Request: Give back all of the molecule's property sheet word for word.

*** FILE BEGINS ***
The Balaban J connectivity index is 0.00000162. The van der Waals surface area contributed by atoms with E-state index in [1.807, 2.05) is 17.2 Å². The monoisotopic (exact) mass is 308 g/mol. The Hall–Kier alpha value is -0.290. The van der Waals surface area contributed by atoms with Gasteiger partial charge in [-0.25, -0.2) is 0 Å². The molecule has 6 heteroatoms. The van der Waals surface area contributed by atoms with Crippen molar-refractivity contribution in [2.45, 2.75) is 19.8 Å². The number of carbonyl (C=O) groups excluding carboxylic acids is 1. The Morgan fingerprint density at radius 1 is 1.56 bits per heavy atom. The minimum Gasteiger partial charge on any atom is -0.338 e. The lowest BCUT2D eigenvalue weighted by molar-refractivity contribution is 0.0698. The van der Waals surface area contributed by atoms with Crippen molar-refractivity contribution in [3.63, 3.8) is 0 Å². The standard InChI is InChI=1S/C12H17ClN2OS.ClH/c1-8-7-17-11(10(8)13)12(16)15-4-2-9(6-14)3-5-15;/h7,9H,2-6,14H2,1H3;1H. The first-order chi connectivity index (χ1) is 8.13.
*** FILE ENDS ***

The Balaban J connectivity index is 0.00000162. The van der Waals surface area contributed by atoms with E-state index in [1.807, 2.05) is 17.2 Å². The monoisotopic (exact) mass is 308 g/mol. The Hall–Kier alpha value is -0.290. The van der Waals surface area contributed by atoms with Gasteiger partial charge in [-0.25, -0.2) is 0 Å². The molecule has 6 heteroatoms. The van der Waals surface area contributed by atoms with Crippen molar-refractivity contribution in [2.45, 2.75) is 19.8 Å². The number of carbonyl (C=O) groups excluding carboxylic acids is 1. The Morgan fingerprint density at radius 1 is 1.56 bits per heavy atom. The minimum Gasteiger partial charge on any atom is -0.338 e. The lowest BCUT2D eigenvalue weighted by molar-refractivity contribution is 0.0698. The van der Waals surface area contributed by atoms with Crippen molar-refractivity contribution in [3.63, 3.8) is 0 Å². The standard InChI is InChI=1S/C12H17ClN2OS.ClH/c1-8-7-17-11(10(8)13)12(16)15-4-2-9(6-14)3-5-15;/h7,9H,2-6,14H2,1H3;1H. The first-order chi connectivity index (χ1) is 8.13.